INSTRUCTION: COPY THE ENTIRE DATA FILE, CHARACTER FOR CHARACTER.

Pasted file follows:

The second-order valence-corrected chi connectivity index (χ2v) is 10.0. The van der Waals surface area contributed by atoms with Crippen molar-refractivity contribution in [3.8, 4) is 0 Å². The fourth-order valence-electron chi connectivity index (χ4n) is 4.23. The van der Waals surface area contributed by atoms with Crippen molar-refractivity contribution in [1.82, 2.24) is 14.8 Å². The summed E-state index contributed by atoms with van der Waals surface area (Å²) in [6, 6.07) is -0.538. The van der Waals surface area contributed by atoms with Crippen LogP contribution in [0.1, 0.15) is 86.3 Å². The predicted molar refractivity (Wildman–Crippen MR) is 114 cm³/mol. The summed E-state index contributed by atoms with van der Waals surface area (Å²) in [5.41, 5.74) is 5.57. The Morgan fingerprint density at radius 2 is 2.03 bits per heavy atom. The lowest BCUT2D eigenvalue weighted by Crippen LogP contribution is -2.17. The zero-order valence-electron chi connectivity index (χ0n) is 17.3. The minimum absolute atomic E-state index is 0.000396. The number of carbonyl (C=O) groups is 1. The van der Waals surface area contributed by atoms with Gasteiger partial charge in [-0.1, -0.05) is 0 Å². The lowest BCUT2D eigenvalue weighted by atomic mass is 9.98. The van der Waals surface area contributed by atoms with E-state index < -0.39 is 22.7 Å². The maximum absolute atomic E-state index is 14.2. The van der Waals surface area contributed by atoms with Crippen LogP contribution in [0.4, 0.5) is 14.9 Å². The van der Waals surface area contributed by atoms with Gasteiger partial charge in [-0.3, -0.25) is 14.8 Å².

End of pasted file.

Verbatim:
The second-order valence-corrected chi connectivity index (χ2v) is 10.0. The van der Waals surface area contributed by atoms with Crippen molar-refractivity contribution in [3.8, 4) is 0 Å². The fourth-order valence-electron chi connectivity index (χ4n) is 4.23. The van der Waals surface area contributed by atoms with Crippen molar-refractivity contribution in [1.82, 2.24) is 14.8 Å². The summed E-state index contributed by atoms with van der Waals surface area (Å²) in [6, 6.07) is -0.538. The van der Waals surface area contributed by atoms with Crippen LogP contribution in [0.1, 0.15) is 86.3 Å². The predicted molar refractivity (Wildman–Crippen MR) is 114 cm³/mol. The summed E-state index contributed by atoms with van der Waals surface area (Å²) in [5.41, 5.74) is 5.57. The Morgan fingerprint density at radius 2 is 2.03 bits per heavy atom. The lowest BCUT2D eigenvalue weighted by Crippen LogP contribution is -2.17. The zero-order valence-electron chi connectivity index (χ0n) is 17.3. The minimum absolute atomic E-state index is 0.000396. The number of carbonyl (C=O) groups is 1. The van der Waals surface area contributed by atoms with Gasteiger partial charge in [-0.1, -0.05) is 0 Å². The lowest BCUT2D eigenvalue weighted by atomic mass is 9.98. The van der Waals surface area contributed by atoms with E-state index < -0.39 is 22.7 Å². The maximum absolute atomic E-state index is 14.2. The van der Waals surface area contributed by atoms with Crippen LogP contribution in [0.4, 0.5) is 14.9 Å². The van der Waals surface area contributed by atoms with Gasteiger partial charge in [-0.3, -0.25) is 14.8 Å².